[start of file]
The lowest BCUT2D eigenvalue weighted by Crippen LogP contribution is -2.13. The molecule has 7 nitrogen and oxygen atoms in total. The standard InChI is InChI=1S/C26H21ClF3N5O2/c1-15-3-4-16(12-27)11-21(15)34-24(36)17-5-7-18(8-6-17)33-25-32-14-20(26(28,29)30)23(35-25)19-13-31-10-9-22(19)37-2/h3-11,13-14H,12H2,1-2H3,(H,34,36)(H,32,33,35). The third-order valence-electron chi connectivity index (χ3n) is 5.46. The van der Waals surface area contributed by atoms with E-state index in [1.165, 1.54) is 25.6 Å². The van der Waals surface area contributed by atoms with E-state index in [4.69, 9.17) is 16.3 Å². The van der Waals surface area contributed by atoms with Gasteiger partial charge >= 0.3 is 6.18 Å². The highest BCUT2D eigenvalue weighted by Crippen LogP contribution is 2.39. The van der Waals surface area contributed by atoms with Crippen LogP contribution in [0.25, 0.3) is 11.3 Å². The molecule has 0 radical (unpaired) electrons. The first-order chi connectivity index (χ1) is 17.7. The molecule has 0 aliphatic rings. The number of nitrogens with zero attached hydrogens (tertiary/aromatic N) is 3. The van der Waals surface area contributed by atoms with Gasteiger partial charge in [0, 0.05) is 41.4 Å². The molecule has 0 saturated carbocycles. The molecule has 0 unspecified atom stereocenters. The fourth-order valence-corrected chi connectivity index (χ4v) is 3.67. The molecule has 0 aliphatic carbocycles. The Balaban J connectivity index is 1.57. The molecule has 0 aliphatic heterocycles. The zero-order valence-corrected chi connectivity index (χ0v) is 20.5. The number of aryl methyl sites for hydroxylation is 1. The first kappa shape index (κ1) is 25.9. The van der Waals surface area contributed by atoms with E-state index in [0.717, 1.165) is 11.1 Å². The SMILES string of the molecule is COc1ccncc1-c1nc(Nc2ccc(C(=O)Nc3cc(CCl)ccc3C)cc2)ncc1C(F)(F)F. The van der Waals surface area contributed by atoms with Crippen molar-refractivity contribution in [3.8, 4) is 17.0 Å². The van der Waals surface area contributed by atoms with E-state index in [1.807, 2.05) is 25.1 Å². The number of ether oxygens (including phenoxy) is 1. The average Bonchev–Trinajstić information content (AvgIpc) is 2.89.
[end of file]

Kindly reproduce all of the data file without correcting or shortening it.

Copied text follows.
The lowest BCUT2D eigenvalue weighted by Crippen LogP contribution is -2.13. The molecule has 7 nitrogen and oxygen atoms in total. The standard InChI is InChI=1S/C26H21ClF3N5O2/c1-15-3-4-16(12-27)11-21(15)34-24(36)17-5-7-18(8-6-17)33-25-32-14-20(26(28,29)30)23(35-25)19-13-31-10-9-22(19)37-2/h3-11,13-14H,12H2,1-2H3,(H,34,36)(H,32,33,35). The third-order valence-electron chi connectivity index (χ3n) is 5.46. The van der Waals surface area contributed by atoms with E-state index in [1.165, 1.54) is 25.6 Å². The van der Waals surface area contributed by atoms with E-state index in [4.69, 9.17) is 16.3 Å². The van der Waals surface area contributed by atoms with Gasteiger partial charge >= 0.3 is 6.18 Å². The highest BCUT2D eigenvalue weighted by Crippen LogP contribution is 2.39. The van der Waals surface area contributed by atoms with Crippen LogP contribution in [0.25, 0.3) is 11.3 Å². The molecule has 0 radical (unpaired) electrons. The first-order chi connectivity index (χ1) is 17.7. The molecule has 0 aliphatic rings. The number of nitrogens with zero attached hydrogens (tertiary/aromatic N) is 3. The van der Waals surface area contributed by atoms with Gasteiger partial charge in [0, 0.05) is 41.4 Å². The molecule has 0 saturated carbocycles. The molecule has 0 unspecified atom stereocenters. The fourth-order valence-corrected chi connectivity index (χ4v) is 3.67. The molecule has 0 aliphatic carbocycles. The Balaban J connectivity index is 1.57. The molecule has 0 aliphatic heterocycles. The zero-order valence-corrected chi connectivity index (χ0v) is 20.5. The number of aryl methyl sites for hydroxylation is 1. The first kappa shape index (κ1) is 25.9. The van der Waals surface area contributed by atoms with E-state index in [0.717, 1.165) is 11.1 Å². The SMILES string of the molecule is COc1ccncc1-c1nc(Nc2ccc(C(=O)Nc3cc(CCl)ccc3C)cc2)ncc1C(F)(F)F. The van der Waals surface area contributed by atoms with Crippen molar-refractivity contribution in [3.8, 4) is 17.0 Å². The van der Waals surface area contributed by atoms with E-state index in [1.807, 2.05) is 25.1 Å². The number of ether oxygens (including phenoxy) is 1. The average Bonchev–Trinajstić information content (AvgIpc) is 2.89.